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Rugby league’s journey to the mainstream

Social historian tracks fortunes of football’s outsiders.

WATCH: NBR columnist Nevil Gibson speaks with Calida Stuart-Menteath.

Nevil Gibson Sun, 04 Feb 2024
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The Warriors are the only face of rugby league that most New Zealanders recognise. Yet the team is not part of a sporting competition that is representative of this country. That team is called the Kiwis, who are lucky to have any more profile than, say, national hockey or soccer teams when they are in an international tournament.

The burgeoning of professional sport in the past three decades upended sporting traditions that had served the country for up to a century. Privately owned teams – like the Warriors, the Breakers in basketball, and the Phoenix in football – are now part of Australian-focused enterprises.

Sports commentary is never short of debating whether these trends are positive or negative. The positives have benefitted elite players, who no longer must move to Australia, and television audiences, who can watch the best these competitions can offer.

The negatives are mainly at the grassroots: declining attendances for fixtures at club and provincial levels, lack of opportunities for all but the best players, and a loss of community involvement.

Ryan Bodman.

This has been felt more acutely in rugby league than in other codes, argues University of Auckland history graduate Ryan Bodman in his first book, Rugby League in New Zealand. It is subtitled as a “people’s history” to distinguish it from a retelling of great matches from the past. He suggests this socio-economic approach, better known as Marxist, would also suit unwritten histories of other strong affinity groups in pursuits such as stock cars, professional wrestling, boxing, silver and brass bands, softball, and netball.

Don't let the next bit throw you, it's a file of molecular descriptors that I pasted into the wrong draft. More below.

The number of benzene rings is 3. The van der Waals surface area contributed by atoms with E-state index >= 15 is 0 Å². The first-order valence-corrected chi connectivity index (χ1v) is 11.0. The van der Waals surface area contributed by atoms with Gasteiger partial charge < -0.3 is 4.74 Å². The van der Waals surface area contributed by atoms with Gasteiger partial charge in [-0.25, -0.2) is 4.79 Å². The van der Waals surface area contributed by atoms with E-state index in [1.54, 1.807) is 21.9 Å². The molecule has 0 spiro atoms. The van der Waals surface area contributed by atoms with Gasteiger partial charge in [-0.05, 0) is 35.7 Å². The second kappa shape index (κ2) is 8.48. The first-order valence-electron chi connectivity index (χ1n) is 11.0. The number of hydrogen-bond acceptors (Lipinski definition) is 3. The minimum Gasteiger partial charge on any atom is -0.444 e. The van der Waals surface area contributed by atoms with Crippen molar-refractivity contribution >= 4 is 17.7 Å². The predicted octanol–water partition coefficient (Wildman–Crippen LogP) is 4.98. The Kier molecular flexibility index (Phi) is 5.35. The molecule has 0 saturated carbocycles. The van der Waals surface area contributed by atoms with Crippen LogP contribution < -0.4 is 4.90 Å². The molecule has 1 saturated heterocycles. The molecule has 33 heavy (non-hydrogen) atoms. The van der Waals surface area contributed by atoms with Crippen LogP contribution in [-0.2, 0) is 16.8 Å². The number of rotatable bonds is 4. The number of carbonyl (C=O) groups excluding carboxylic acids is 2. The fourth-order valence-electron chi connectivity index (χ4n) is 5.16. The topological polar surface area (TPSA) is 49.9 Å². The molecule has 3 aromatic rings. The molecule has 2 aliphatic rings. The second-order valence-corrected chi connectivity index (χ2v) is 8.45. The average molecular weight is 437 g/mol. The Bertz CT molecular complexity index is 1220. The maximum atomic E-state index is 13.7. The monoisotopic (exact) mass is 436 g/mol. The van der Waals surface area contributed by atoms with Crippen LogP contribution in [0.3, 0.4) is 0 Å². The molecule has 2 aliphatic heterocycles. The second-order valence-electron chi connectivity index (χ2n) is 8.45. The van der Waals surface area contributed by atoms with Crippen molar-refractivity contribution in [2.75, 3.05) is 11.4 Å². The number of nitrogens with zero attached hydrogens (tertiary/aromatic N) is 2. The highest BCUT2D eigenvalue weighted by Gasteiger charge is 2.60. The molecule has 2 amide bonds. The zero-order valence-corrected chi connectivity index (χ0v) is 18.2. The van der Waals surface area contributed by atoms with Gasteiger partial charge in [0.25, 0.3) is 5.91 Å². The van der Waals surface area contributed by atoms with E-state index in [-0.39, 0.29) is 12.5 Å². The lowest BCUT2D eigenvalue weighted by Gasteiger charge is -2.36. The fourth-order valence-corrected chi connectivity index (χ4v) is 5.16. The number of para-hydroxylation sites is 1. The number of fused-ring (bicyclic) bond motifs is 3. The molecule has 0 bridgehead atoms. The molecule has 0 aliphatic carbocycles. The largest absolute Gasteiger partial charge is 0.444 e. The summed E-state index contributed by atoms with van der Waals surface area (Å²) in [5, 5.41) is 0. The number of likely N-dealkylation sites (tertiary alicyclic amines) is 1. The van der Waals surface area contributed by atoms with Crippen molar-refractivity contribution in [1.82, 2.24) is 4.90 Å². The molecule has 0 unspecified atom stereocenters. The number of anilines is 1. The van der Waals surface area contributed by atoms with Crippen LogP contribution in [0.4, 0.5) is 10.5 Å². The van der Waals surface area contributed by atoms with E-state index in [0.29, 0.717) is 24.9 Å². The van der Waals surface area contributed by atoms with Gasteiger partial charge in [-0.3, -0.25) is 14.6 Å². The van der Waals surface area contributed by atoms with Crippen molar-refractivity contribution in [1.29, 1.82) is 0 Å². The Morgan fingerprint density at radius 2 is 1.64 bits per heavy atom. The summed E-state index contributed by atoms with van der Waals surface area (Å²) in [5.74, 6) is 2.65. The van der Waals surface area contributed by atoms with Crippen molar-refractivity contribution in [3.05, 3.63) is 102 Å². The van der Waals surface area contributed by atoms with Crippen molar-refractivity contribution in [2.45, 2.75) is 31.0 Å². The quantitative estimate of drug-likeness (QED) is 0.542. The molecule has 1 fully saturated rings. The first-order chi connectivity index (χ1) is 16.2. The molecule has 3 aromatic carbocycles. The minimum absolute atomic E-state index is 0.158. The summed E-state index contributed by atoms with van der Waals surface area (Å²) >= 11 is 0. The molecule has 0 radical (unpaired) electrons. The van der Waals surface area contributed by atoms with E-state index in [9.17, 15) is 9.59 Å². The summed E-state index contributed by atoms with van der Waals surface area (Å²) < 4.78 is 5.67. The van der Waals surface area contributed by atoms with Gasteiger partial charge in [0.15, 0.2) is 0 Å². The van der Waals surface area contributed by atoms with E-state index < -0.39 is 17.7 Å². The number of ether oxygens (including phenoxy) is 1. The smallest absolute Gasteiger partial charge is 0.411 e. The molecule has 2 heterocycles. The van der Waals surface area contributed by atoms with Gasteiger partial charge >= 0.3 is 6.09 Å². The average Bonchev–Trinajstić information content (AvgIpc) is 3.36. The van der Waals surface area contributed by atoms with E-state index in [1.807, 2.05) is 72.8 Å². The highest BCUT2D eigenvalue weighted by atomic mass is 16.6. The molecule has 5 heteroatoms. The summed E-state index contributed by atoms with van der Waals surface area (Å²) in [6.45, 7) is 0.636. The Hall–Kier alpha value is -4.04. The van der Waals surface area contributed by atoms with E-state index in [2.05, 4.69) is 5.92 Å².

Class origins

Rugby suits this class-based analysis because of its bourgeois beginnings at the eponymous English public (ie, private) school in 1845. This was followed by a club preferring Rugby School’s rules over those of the Football Association, when it codified the sport also known as soccer in 1863.

This banned Rugby’s innovations such as running with the ball. The Rugby Football Union was formed in 1871, by which time international matches were being played in the ‘Four nations’ of Great Britain and Ireland. Rugby was also exported to the world as the British Empire expanded.

In New Zealand, rugby thrived after an initial match between Nelson College and the Nelson Football Club in 1870. By 1895, 17 provincial unions made up the national union. In that same year, the Northern Union, based in the heavily industrialised and mining counties of England, broke away from the national organisation over the issue of player payments to compensate for the loss of wages.

This schism was economic – as labouring workers had more to lose than middle-class amateurs – rather than one of different rules. Before the turn of the century, international tours lasting for months had become popular but were impossible for players on low wages and with families to support.